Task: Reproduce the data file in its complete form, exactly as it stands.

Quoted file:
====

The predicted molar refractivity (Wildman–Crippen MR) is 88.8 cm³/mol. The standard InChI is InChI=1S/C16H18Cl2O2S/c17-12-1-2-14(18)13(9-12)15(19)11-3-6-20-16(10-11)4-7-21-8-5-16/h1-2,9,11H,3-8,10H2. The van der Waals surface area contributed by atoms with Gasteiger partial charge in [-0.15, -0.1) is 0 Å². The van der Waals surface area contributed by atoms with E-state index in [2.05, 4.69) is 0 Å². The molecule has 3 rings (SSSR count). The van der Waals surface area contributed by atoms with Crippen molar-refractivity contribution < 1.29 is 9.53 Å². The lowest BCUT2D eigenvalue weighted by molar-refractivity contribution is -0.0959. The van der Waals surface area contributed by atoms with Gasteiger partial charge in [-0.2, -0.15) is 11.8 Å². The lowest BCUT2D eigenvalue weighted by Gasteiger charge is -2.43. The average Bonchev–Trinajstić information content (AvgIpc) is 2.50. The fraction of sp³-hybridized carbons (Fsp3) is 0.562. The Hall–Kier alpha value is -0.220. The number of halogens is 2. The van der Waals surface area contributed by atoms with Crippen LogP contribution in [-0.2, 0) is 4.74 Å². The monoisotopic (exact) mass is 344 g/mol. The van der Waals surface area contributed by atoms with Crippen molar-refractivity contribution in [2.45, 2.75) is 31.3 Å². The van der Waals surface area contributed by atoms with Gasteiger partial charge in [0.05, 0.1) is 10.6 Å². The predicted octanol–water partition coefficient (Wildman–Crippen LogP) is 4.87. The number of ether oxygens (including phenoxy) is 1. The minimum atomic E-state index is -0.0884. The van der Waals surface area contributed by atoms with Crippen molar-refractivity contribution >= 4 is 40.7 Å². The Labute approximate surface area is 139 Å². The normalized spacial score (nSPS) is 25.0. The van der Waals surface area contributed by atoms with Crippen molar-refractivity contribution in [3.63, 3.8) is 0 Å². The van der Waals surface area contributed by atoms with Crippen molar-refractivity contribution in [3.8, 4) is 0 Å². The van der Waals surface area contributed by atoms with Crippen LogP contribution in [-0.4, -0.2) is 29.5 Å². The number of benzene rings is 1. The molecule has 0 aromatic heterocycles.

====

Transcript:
The predicted molar refractivity (Wildman–Crippen MR) is 88.8 cm³/mol. The standard InChI is InChI=1S/C16H18Cl2O2S/c17-12-1-2-14(18)13(9-12)15(19)11-3-6-20-16(10-11)4-7-21-8-5-16/h1-2,9,11H,3-8,10H2. The van der Waals surface area contributed by atoms with Gasteiger partial charge in [-0.15, -0.1) is 0 Å². The van der Waals surface area contributed by atoms with E-state index in [2.05, 4.69) is 0 Å². The molecule has 3 rings (SSSR count). The van der Waals surface area contributed by atoms with Crippen molar-refractivity contribution < 1.29 is 9.53 Å². The lowest BCUT2D eigenvalue weighted by molar-refractivity contribution is -0.0959. The van der Waals surface area contributed by atoms with Gasteiger partial charge in [-0.2, -0.15) is 11.8 Å². The lowest BCUT2D eigenvalue weighted by Gasteiger charge is -2.43. The average Bonchev–Trinajstić information content (AvgIpc) is 2.50. The fraction of sp³-hybridized carbons (Fsp3) is 0.562. The Hall–Kier alpha value is -0.220. The number of halogens is 2. The van der Waals surface area contributed by atoms with Crippen LogP contribution in [-0.2, 0) is 4.74 Å². The monoisotopic (exact) mass is 344 g/mol. The van der Waals surface area contributed by atoms with Crippen molar-refractivity contribution in [2.45, 2.75) is 31.3 Å². The van der Waals surface area contributed by atoms with Gasteiger partial charge in [0.05, 0.1) is 10.6 Å². The predicted octanol–water partition coefficient (Wildman–Crippen LogP) is 4.87. The number of ether oxygens (including phenoxy) is 1. The minimum atomic E-state index is -0.0884. The van der Waals surface area contributed by atoms with Crippen molar-refractivity contribution >= 4 is 40.7 Å². The Labute approximate surface area is 139 Å². The normalized spacial score (nSPS) is 25.0. The van der Waals surface area contributed by atoms with Crippen molar-refractivity contribution in [3.63, 3.8) is 0 Å². The van der Waals surface area contributed by atoms with Crippen molar-refractivity contribution in [3.8, 4) is 0 Å². The van der Waals surface area contributed by atoms with Crippen LogP contribution in [-0.4, -0.2) is 29.5 Å². The number of benzene rings is 1. The molecule has 0 aromatic heterocycles.